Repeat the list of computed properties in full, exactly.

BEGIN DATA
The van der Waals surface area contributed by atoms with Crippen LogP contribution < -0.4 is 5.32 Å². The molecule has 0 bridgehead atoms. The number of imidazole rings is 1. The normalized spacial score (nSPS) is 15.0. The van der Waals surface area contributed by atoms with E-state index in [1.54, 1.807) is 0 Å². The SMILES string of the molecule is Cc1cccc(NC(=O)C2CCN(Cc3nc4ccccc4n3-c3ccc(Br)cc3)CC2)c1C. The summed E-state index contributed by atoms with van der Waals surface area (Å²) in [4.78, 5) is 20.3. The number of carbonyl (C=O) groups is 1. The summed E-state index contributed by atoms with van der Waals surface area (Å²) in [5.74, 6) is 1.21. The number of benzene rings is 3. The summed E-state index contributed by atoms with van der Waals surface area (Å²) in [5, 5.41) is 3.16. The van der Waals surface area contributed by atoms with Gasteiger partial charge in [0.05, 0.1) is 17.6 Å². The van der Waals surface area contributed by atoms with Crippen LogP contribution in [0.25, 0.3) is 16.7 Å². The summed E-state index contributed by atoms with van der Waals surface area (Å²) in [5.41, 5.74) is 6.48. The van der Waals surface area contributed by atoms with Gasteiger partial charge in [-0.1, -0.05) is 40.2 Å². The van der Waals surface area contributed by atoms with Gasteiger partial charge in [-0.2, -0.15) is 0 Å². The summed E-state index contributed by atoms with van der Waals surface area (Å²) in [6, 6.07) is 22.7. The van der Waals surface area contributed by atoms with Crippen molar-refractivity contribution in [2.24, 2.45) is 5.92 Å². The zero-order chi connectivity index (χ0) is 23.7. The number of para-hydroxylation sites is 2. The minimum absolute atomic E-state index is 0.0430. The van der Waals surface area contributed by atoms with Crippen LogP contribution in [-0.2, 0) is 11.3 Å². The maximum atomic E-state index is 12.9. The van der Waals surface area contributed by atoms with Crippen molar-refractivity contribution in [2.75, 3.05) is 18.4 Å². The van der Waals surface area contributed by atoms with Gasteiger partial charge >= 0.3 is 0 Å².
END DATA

The van der Waals surface area contributed by atoms with Crippen LogP contribution < -0.4 is 5.32 Å². The molecule has 0 bridgehead atoms. The number of imidazole rings is 1. The normalized spacial score (nSPS) is 15.0. The van der Waals surface area contributed by atoms with E-state index in [1.54, 1.807) is 0 Å². The SMILES string of the molecule is Cc1cccc(NC(=O)C2CCN(Cc3nc4ccccc4n3-c3ccc(Br)cc3)CC2)c1C. The summed E-state index contributed by atoms with van der Waals surface area (Å²) in [4.78, 5) is 20.3. The number of carbonyl (C=O) groups is 1. The summed E-state index contributed by atoms with van der Waals surface area (Å²) in [5.74, 6) is 1.21. The number of benzene rings is 3. The summed E-state index contributed by atoms with van der Waals surface area (Å²) in [5, 5.41) is 3.16. The van der Waals surface area contributed by atoms with Gasteiger partial charge in [0.05, 0.1) is 17.6 Å². The van der Waals surface area contributed by atoms with Crippen LogP contribution in [0.25, 0.3) is 16.7 Å². The summed E-state index contributed by atoms with van der Waals surface area (Å²) in [5.41, 5.74) is 6.48. The van der Waals surface area contributed by atoms with Gasteiger partial charge in [-0.1, -0.05) is 40.2 Å². The van der Waals surface area contributed by atoms with Gasteiger partial charge in [-0.2, -0.15) is 0 Å². The summed E-state index contributed by atoms with van der Waals surface area (Å²) in [6, 6.07) is 22.7. The van der Waals surface area contributed by atoms with Crippen molar-refractivity contribution in [2.24, 2.45) is 5.92 Å². The zero-order chi connectivity index (χ0) is 23.7. The number of para-hydroxylation sites is 2. The minimum absolute atomic E-state index is 0.0430. The van der Waals surface area contributed by atoms with Crippen LogP contribution in [-0.2, 0) is 11.3 Å². The maximum atomic E-state index is 12.9. The van der Waals surface area contributed by atoms with Crippen molar-refractivity contribution in [2.75, 3.05) is 18.4 Å². The van der Waals surface area contributed by atoms with Gasteiger partial charge >= 0.3 is 0 Å².